This is how it works all over the world:
A) People (humans) are made of flesh and blood, so they come and go throughout the generations of our history; but there are values, motivations and emotions that transcend the limitations of such temporal material lifetimes.
B) Often these values, motivations and emotions become translated into symbols and symbolic forms in ways that can communicate their message beyond the scope of language;
C) and sometimes these symbols are embodied as myths and mythic characters so as to pass the values to new generations encoded into stories.
And then, if we’re lucky,
D) these characters are carved into stone and iron so the characters and the values they represent can stay on the timeline of history longer than the lifespan of ordinary mortals.
Each of these stone characters becomes a kind of guardian: ensuring that deep human values are presented to each succeeding generation of society.
Mansfield has several of these guardians. This brief Field Guide identifies the ones that can be found downtown today.
The Angels of Park Avenue West
In 1929, the Richland Trust Building changed the skyline of downtown Mansfield forever by rising nine stories above the Square. Though the skyscraper was destined to provide office space for many dozens of businesses and law firms throughout the decades, the imposing landmark was designed for, and intended to inspire confidence in the city for, its one primary resident: the Richland Savings Bank.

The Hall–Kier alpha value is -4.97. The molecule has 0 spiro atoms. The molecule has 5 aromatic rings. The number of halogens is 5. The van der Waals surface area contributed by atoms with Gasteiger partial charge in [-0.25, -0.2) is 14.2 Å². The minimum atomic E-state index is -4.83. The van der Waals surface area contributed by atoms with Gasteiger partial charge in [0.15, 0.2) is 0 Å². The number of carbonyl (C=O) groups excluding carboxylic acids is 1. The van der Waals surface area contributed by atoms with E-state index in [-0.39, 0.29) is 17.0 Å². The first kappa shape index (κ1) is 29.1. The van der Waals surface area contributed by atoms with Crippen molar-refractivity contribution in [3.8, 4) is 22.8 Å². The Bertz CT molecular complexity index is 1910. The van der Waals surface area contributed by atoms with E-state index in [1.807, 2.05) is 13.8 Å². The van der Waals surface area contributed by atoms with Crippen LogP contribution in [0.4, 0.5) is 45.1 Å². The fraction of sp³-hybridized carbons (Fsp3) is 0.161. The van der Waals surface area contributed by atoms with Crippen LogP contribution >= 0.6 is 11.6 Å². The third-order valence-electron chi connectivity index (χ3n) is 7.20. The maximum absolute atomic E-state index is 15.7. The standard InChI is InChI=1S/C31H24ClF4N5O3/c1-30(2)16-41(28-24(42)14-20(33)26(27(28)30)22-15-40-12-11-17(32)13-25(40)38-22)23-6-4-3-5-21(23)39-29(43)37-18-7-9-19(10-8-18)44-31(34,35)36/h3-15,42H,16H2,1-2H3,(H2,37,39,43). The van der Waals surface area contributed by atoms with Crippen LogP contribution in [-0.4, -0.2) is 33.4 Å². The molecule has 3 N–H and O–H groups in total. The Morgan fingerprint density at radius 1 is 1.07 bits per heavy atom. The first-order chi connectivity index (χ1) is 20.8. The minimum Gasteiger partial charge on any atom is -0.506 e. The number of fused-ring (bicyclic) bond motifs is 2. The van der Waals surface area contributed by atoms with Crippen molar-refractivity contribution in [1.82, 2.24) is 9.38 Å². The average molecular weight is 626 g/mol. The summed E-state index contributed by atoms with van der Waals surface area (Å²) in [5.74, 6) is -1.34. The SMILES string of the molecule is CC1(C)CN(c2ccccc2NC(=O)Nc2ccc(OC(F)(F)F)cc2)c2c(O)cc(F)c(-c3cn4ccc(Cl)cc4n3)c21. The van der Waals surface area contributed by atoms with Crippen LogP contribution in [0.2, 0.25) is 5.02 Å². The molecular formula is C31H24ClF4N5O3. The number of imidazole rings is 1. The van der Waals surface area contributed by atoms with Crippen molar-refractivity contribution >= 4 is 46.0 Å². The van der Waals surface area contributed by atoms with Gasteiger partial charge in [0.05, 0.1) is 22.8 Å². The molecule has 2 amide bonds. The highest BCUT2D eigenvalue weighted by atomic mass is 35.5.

Architects of the building wanted to encode into its very design this sense of security.
If there is one symbolic image in Western culture through the centuries that has served to inspire the sense of safety, well-being, protection and abundance: it is the angel. Look closely at the south-facing wall of Richland Bank to find Mansfield’s guardian angels who have been watching over the city for 90 years.
The Graces on the Square
The landmark fountain on the Square in Mansfield presents four mythological characters who serve as guardians of the public green: three of them stand together on the first tier, and one rises alone surmounting the waterfall. The group of three come to our town from the culture of ancient Greece.
There are a number of Greek goddesses who travel in threes, including the Hours, the Fates, and the Furies. Mansfield’s female trio verify for us their identity through the symbolic items they hold in their hands: a cornucopia, a vase, and a twine of roses. By this we recognize these sisters as Thalia, Euphrosyne, and Aglaca…better known as The Graces.
We call them The Graces, but their ancient homeland culture referred to each of them as a ‘Charis;’ a word that translates to both Grace, and ‘Gift.’ From this comes our word ‘charity.’ To have grace is a gift, and it is a gift to all who encounter it.
The Graces, while they have names and specific attributes, are more specifically indicative of the ‘power of gift’ emanating to the world: a gift comes to you without thought of recompense, just as the life force itself provided to you from the Source of Life, which is the continual outpouring of energy sustaining our very being.